The only possible way down seemed to be along a stream flowing to the sea below. They went down through the icy water, wet to their waist, shivering cold and tired. Then they heard the unwelcome sound of a waterfall. The stream went over a 30 foot fall with impassable ice-cliffs on both sides. They were too tired to look for another way down so they agreed the only way down was through the waterfall itself. They fastened their rope around a rock and slowly lowered Crean, the heaviest, into the waterfall. He completely disappeared and came out the bottom gasping for air. Shackleton went next and Worsley, the most nimble member of the party, went last. They had dropped the logbook, adze and cooker before going over the edge and once on solid ground, the items were retrieved, the only items brought out of the Antarctic.
"..... we had entered a year and a half before with well-found ship, full equipment, and high hopes. We had 'suffered, starved and triumphed, groveled down yet grasped at glory, grown bigger in the bigness of the whole.' We had seen God in His splendours, heard the text that Nature renders. We had reached the naked soul of man"
The whaling station, was now just a mile and a half away. They tried to smarten themselves up a little bit before entering the station, but their beards were long, their hair was matted, their clothes, tattered and stained as they hadn't been washed in nearly a year. At 3 o'clock in the afternoon of May 20th 1916, they walked into the outskirts of Stromness whaling station, as they approached the station, two small boys met them. Shackleton asked them where the manager's house was and they didn't answer, they just turned and ran from them as fast as they could. They came to the wharf where the man in charge was asked if Mr. Sorlle (the manager) was in the house.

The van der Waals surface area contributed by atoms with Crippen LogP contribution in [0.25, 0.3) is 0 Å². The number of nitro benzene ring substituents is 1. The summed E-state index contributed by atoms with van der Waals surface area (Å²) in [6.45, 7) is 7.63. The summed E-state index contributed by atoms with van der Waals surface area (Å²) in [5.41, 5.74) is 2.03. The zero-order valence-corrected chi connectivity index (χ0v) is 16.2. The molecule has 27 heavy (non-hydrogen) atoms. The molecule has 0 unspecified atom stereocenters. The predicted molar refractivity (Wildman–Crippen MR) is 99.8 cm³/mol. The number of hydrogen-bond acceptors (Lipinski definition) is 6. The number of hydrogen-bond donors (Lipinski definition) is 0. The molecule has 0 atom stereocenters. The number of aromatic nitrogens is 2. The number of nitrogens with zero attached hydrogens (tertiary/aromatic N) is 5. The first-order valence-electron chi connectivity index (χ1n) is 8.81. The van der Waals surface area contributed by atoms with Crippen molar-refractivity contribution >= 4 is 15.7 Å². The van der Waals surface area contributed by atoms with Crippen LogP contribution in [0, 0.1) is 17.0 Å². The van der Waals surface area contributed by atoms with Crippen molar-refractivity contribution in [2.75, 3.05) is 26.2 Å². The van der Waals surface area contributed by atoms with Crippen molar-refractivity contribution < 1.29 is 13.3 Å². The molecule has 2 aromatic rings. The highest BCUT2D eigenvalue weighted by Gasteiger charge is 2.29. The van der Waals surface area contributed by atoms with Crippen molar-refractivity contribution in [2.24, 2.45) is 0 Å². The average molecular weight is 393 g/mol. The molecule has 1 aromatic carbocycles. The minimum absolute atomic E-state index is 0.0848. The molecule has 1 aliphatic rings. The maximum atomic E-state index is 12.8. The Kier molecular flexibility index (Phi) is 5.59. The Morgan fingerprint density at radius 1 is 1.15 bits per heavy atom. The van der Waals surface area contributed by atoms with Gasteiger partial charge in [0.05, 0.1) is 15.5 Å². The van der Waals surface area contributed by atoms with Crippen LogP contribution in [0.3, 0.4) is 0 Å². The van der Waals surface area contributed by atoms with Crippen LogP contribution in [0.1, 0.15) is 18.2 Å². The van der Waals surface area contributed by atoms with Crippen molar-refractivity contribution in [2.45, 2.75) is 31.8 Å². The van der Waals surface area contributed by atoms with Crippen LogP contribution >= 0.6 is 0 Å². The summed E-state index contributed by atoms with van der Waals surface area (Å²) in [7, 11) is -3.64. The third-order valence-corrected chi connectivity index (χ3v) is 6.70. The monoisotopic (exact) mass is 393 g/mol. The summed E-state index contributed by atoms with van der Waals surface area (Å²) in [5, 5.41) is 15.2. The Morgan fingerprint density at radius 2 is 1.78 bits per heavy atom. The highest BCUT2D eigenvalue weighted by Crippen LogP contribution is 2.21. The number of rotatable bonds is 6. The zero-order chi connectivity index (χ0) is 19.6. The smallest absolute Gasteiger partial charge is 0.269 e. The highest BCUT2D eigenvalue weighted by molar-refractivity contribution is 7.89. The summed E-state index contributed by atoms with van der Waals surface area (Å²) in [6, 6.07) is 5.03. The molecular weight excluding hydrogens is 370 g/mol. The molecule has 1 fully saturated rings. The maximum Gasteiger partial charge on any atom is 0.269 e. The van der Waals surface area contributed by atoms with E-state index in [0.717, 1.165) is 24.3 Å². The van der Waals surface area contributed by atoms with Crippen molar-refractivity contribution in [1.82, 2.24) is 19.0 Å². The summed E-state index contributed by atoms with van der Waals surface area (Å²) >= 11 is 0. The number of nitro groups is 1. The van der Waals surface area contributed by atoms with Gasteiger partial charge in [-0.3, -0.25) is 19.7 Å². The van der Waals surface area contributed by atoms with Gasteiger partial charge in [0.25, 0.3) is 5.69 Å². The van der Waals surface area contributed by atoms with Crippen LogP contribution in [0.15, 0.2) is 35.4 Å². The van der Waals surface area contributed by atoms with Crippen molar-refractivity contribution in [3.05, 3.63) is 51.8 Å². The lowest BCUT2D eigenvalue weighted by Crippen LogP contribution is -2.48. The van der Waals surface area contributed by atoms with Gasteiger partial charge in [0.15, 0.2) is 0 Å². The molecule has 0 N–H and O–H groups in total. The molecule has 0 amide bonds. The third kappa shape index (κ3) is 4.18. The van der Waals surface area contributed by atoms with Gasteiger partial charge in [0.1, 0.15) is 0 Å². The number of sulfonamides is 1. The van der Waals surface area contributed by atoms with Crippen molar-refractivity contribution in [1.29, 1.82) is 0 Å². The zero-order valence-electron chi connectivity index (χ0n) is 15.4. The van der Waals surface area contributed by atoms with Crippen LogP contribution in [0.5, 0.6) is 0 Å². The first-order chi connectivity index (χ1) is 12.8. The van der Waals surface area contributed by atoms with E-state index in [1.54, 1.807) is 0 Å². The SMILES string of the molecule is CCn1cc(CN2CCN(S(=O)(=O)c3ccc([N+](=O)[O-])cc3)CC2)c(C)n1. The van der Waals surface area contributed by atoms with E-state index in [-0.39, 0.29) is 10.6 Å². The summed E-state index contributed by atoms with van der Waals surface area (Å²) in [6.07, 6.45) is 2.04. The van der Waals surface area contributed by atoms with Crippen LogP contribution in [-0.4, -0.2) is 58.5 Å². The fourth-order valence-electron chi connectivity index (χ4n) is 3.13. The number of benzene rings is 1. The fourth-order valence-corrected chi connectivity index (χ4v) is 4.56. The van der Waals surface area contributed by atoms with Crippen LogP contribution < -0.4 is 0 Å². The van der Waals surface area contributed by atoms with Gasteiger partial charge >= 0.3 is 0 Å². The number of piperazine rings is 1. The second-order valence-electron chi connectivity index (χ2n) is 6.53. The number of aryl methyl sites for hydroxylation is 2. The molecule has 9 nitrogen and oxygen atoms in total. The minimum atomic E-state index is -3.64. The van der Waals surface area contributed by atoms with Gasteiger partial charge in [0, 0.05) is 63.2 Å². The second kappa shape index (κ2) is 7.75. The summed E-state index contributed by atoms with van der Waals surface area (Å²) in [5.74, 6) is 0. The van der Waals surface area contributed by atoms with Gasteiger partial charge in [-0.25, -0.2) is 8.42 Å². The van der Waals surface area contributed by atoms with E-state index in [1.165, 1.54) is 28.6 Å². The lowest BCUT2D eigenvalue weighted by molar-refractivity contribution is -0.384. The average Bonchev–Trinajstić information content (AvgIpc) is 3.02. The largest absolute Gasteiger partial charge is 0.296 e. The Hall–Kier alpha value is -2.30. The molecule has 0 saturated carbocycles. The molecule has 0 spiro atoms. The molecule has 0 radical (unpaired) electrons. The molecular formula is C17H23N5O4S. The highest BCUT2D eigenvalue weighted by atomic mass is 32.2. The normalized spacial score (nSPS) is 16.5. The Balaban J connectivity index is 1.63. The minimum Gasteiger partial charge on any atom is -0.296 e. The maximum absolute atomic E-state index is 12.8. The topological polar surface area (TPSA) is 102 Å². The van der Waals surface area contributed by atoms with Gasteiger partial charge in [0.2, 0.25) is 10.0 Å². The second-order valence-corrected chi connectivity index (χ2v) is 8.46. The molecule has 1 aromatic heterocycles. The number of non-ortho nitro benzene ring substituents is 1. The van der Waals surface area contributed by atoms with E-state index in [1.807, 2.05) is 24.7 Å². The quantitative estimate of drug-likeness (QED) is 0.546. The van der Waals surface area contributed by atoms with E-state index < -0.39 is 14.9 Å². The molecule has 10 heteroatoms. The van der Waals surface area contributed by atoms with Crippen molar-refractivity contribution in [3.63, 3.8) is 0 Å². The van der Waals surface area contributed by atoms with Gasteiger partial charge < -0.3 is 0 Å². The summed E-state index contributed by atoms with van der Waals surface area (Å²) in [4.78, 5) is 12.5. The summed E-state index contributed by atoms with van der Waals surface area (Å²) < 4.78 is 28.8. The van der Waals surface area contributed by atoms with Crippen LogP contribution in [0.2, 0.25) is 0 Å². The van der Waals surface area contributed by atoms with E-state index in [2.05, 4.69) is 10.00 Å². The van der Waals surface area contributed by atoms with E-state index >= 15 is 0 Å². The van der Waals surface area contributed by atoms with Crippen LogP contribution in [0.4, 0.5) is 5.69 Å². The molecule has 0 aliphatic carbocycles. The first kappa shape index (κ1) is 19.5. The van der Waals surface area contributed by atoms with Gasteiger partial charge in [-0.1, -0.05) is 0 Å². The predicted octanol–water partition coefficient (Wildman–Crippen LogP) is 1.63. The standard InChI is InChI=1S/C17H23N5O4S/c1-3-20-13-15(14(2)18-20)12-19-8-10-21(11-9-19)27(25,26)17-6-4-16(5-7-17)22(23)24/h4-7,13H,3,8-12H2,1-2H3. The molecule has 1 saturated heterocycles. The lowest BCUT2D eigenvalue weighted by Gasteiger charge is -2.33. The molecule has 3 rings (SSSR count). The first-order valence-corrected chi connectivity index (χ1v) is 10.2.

Mr. Sorlle came out to the door and said,
"Don't you know me?" I said.
"I know your voice," he replied doubtfully. "You're the mate of the Daisy." (the Daisy was the last of the American open boat whalers, it had visited South Georgia in 1913)
"My name is Shackleton," I said.
Immediately he put out his hand and said,
"Come in. Come in."
They washed, shaved, ate and slept. Worsley boarded a whaler went to rescue the three left on the other side of South Georgia at King Haakon Bay sheltering under the upturned James Caird. During this rescue a storm blew up that had it come the day previously could have spelled disaster for the three men crossing to Stromness and consequently the whole of the crew, those on the wrong side of South Georgia and all those on Elephant Island.
Shackleton remained at Stromness and prepared plans for the rescue of the men on Elephant Island. Shackleton, Worsley and Crean left on the British whale catcher Southern Sky that had been laid up for the winter. On the 23rd of May they were bound for Elephant Island hoping to rescue the 22 left there.
Later, Shackleton was to write in a letter to a friend, "When we got to the whaling station, it was the thought of all those comrades that made us so mad with joy... We didn't so much feel safe as that they would be saved"
Sixty miles from the island the pack ice forced them to retreat to the Falkland Islands. In the Falkland Islands, the Uruguayan Government loaned Shackleton the trawler Instituto de Pesca but once again the ice turned them away.
Shackleton went to Punta Arenas in southern Chile where British and Chilean residents donated £1,500 to Shackleton in order to charter the schooner Emma. One hundred miles north of Elephant Island the auxiliary engine broke down and thus a fourth attempt would be necessary.
The Chilean Government now loaned the steam tug Yelcho, under the command of Captain Luis Alberto Pardo, to Shackleton.
Chilean steam tug Yelcho. The boat that finally managed to reach Elephant Island and rescue Shackleton's stranded men.